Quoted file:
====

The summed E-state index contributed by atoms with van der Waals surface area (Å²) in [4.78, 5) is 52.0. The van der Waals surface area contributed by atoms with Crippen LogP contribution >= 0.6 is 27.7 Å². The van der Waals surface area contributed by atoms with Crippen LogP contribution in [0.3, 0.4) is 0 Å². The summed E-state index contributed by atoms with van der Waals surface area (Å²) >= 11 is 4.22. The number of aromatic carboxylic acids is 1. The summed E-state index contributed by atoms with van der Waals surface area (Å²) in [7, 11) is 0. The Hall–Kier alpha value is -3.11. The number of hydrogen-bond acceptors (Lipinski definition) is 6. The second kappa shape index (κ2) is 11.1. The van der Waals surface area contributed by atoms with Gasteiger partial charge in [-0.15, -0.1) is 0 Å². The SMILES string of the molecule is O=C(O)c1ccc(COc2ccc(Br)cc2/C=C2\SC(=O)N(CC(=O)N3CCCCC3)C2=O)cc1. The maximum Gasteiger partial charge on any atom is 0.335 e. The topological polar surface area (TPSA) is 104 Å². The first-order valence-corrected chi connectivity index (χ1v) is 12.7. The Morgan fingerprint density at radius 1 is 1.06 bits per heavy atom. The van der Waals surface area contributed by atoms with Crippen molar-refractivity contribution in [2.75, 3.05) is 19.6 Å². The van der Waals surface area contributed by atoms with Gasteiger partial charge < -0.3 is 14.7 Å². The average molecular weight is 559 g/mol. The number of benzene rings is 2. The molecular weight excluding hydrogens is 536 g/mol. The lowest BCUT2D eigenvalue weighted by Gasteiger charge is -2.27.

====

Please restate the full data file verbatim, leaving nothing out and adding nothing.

The summed E-state index contributed by atoms with van der Waals surface area (Å²) in [4.78, 5) is 52.0. The van der Waals surface area contributed by atoms with Crippen LogP contribution >= 0.6 is 27.7 Å². The van der Waals surface area contributed by atoms with Crippen LogP contribution in [0.3, 0.4) is 0 Å². The summed E-state index contributed by atoms with van der Waals surface area (Å²) >= 11 is 4.22. The number of aromatic carboxylic acids is 1. The summed E-state index contributed by atoms with van der Waals surface area (Å²) in [7, 11) is 0. The Hall–Kier alpha value is -3.11. The number of hydrogen-bond acceptors (Lipinski definition) is 6. The second kappa shape index (κ2) is 11.1. The van der Waals surface area contributed by atoms with Gasteiger partial charge in [-0.15, -0.1) is 0 Å². The SMILES string of the molecule is O=C(O)c1ccc(COc2ccc(Br)cc2/C=C2\SC(=O)N(CC(=O)N3CCCCC3)C2=O)cc1. The maximum Gasteiger partial charge on any atom is 0.335 e. The topological polar surface area (TPSA) is 104 Å². The first-order valence-corrected chi connectivity index (χ1v) is 12.7. The Morgan fingerprint density at radius 1 is 1.06 bits per heavy atom. The van der Waals surface area contributed by atoms with Crippen molar-refractivity contribution in [2.75, 3.05) is 19.6 Å². The van der Waals surface area contributed by atoms with Gasteiger partial charge < -0.3 is 14.7 Å². The average molecular weight is 559 g/mol. The number of benzene rings is 2. The molecular weight excluding hydrogens is 536 g/mol. The lowest BCUT2D eigenvalue weighted by Gasteiger charge is -2.27.